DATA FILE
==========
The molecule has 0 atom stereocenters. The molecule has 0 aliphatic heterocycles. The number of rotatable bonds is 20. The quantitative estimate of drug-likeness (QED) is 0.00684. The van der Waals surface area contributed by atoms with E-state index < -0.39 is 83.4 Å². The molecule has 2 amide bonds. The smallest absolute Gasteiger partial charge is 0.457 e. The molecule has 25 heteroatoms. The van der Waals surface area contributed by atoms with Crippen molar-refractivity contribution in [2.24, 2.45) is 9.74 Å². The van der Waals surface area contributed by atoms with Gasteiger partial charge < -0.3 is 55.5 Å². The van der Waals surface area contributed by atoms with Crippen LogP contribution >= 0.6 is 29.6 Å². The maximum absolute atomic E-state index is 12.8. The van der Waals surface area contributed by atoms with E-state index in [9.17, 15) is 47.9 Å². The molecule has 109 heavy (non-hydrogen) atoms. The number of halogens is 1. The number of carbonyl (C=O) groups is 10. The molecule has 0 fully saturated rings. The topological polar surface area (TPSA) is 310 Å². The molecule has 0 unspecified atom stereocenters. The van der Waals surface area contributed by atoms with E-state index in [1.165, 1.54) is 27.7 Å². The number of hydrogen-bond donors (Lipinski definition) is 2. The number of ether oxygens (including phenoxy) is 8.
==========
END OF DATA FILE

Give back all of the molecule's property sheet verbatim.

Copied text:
The molecule has 0 atom stereocenters. The molecule has 0 aliphatic heterocycles. The number of rotatable bonds is 20. The quantitative estimate of drug-likeness (QED) is 0.00684. The van der Waals surface area contributed by atoms with E-state index < -0.39 is 83.4 Å². The molecule has 2 amide bonds. The smallest absolute Gasteiger partial charge is 0.457 e. The molecule has 25 heteroatoms. The van der Waals surface area contributed by atoms with Crippen molar-refractivity contribution in [2.24, 2.45) is 9.74 Å². The van der Waals surface area contributed by atoms with Gasteiger partial charge < -0.3 is 55.5 Å². The van der Waals surface area contributed by atoms with Crippen LogP contribution >= 0.6 is 29.6 Å². The maximum absolute atomic E-state index is 12.8. The van der Waals surface area contributed by atoms with E-state index in [9.17, 15) is 47.9 Å². The molecule has 109 heavy (non-hydrogen) atoms. The number of halogens is 1. The number of carbonyl (C=O) groups is 10. The molecule has 0 fully saturated rings. The topological polar surface area (TPSA) is 310 Å². The molecule has 0 unspecified atom stereocenters. The van der Waals surface area contributed by atoms with E-state index in [1.165, 1.54) is 27.7 Å². The number of hydrogen-bond donors (Lipinski definition) is 2. The number of ether oxygens (including phenoxy) is 8.